Public can comment on gene banks proposed for Columbia steelhead

Staff reportDecember 8, 2013 

The state Department of Fish and Wildlife will accept through Friday public comments on a proposal to formally end releases of hatchery steelhead in three tributaries of the lower Columbia River. The change would be made to support the recovery of wild fish.

That approach, recommended by three Department of Fish and Wildlife advisory groups over the past two years, would eliminate the release of all hatchery-raised steelhead on the East Fork Lewis River and the North Fork Toutle/Green River watershed as early as next year.

It would also prohibit future releases of hatchery steelhead in the Wind River, which has not been stocked with steelhead since 1997.

The department held a public meeting in Vancouver, Wash., on Thursday to discuss the proposal.

Cindy Le Fleur, regional fish manager for the department, said the proposal would create several “wild stock gene banks” in the lower Columbia River, where wild steelhead populations have been listed for protection under the federal Endangered Species Act since 1998.

“The goal of this proposal is to preserve key wild steelhead populations by minimizing interference by hatchery-produced fish,” Le Fleur said in a department news release. “Research has shown that those interactions can range from interbreeding to competition for food and habitat.”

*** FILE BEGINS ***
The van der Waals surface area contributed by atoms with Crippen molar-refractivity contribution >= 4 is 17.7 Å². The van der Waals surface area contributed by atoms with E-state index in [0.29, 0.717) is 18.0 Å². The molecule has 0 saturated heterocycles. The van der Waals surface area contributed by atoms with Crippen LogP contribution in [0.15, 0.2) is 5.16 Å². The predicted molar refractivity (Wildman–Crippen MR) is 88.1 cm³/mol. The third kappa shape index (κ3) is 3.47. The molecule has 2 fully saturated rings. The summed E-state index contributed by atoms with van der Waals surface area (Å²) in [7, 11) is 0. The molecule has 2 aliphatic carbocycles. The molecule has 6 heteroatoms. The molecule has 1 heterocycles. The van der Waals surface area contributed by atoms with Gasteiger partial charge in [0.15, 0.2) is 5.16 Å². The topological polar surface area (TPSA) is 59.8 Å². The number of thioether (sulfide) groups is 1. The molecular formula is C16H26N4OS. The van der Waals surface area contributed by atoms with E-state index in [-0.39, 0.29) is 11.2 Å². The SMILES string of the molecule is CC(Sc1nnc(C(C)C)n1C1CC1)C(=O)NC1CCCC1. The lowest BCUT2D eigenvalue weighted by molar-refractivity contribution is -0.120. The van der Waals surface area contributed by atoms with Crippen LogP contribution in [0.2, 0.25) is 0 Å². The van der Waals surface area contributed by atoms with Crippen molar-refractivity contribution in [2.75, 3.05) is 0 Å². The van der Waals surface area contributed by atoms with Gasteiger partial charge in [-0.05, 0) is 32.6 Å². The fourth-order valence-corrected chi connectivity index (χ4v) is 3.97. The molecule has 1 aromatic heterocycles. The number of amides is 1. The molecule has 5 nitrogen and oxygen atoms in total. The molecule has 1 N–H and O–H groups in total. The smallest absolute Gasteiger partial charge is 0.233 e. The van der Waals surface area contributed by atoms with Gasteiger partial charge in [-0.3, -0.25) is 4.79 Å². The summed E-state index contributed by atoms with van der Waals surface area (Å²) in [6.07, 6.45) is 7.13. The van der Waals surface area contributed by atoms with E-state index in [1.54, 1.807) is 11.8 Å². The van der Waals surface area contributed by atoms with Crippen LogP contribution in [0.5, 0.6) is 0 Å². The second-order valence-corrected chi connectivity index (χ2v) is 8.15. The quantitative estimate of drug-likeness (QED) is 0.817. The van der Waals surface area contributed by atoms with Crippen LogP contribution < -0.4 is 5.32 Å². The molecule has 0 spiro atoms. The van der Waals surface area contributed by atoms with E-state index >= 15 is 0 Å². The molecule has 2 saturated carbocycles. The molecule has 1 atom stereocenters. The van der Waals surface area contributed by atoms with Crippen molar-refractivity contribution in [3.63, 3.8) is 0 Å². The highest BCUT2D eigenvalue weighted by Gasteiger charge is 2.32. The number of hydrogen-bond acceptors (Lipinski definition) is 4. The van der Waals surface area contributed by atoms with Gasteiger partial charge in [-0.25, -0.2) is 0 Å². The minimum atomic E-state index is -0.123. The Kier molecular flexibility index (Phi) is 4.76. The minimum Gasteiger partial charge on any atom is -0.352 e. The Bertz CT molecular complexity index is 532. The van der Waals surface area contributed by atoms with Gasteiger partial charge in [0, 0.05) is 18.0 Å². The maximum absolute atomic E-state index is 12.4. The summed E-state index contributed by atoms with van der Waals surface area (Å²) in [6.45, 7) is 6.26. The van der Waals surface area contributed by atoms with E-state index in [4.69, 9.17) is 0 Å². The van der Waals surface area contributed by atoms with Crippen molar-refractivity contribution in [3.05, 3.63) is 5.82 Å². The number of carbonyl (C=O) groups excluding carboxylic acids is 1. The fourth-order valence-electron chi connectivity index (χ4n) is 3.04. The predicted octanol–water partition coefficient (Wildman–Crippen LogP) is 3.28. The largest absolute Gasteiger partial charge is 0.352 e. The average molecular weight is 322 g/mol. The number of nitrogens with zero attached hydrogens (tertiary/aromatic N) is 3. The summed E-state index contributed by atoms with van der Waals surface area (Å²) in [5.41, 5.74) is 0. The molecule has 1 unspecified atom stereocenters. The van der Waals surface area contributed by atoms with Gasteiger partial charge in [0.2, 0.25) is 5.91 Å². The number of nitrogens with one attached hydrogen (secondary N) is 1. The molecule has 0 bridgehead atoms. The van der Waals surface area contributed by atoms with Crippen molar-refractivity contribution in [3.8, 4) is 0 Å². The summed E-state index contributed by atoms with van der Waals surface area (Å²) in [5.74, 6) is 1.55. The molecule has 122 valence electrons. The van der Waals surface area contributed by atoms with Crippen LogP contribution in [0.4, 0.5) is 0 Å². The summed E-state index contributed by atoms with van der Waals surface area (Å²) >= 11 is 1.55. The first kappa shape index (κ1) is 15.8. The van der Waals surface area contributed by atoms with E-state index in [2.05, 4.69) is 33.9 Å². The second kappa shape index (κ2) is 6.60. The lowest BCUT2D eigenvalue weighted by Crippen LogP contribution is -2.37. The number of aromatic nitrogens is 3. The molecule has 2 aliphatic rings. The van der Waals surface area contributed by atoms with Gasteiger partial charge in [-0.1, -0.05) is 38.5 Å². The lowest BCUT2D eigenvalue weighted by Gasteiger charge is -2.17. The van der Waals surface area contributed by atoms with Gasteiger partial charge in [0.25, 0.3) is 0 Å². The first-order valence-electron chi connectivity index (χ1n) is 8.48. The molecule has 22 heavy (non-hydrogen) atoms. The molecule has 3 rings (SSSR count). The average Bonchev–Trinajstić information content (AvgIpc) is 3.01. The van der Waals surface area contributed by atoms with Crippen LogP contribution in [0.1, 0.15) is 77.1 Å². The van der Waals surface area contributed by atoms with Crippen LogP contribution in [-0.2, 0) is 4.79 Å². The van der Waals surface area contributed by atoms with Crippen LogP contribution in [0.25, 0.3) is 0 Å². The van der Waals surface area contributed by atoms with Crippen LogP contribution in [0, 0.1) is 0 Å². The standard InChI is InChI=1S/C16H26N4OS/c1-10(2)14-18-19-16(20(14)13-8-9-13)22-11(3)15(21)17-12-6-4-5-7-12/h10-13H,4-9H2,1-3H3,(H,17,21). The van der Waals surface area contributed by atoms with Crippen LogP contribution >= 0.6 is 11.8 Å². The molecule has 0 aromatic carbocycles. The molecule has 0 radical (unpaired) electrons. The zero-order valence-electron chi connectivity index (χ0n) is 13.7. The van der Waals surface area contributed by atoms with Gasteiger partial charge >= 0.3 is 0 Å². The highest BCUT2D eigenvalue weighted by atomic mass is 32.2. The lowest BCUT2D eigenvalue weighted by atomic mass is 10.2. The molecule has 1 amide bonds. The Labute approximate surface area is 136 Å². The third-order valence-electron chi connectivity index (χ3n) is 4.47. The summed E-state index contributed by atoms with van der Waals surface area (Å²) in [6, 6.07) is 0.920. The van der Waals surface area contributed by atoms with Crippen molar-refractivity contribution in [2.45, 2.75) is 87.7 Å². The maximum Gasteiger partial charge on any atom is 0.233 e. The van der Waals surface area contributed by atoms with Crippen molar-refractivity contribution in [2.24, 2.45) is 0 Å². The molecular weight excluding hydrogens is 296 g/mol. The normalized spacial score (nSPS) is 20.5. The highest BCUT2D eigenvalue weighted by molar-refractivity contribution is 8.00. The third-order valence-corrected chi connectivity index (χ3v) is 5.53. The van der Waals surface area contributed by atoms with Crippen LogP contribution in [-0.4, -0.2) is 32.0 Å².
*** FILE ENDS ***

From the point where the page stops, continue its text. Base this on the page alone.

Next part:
Gene banks are one of a number of management strategies endorsed by the department’s statewide steelhead management plan, adopted in 2008. The department established the state’s first official steelhead gene bank last year in the Sol Duc River on the Olympic Peninsula.

Under the recommendations for the lower Columbia, the agency plans to plant 35,000 steelhead smolts currently earmarked for the East Fork Lewis River in the Washougal River and 20,000 in Salmon Creek. The department is still looking for a place to relocate the 25,000 smolts currently scheduled for the North Fork Toutle/Green River watershed, Le Fleur said.

These discussions are part of the department’s work, started in early 2011, to develop regional steelhead management plans for watersheds in the lower Columbia.

Final recommendations on the plan to create gene banks in the basin be forwarded to NOAA-Fisheries, which oversees salmon and steelhead recovery on the Columbia River.

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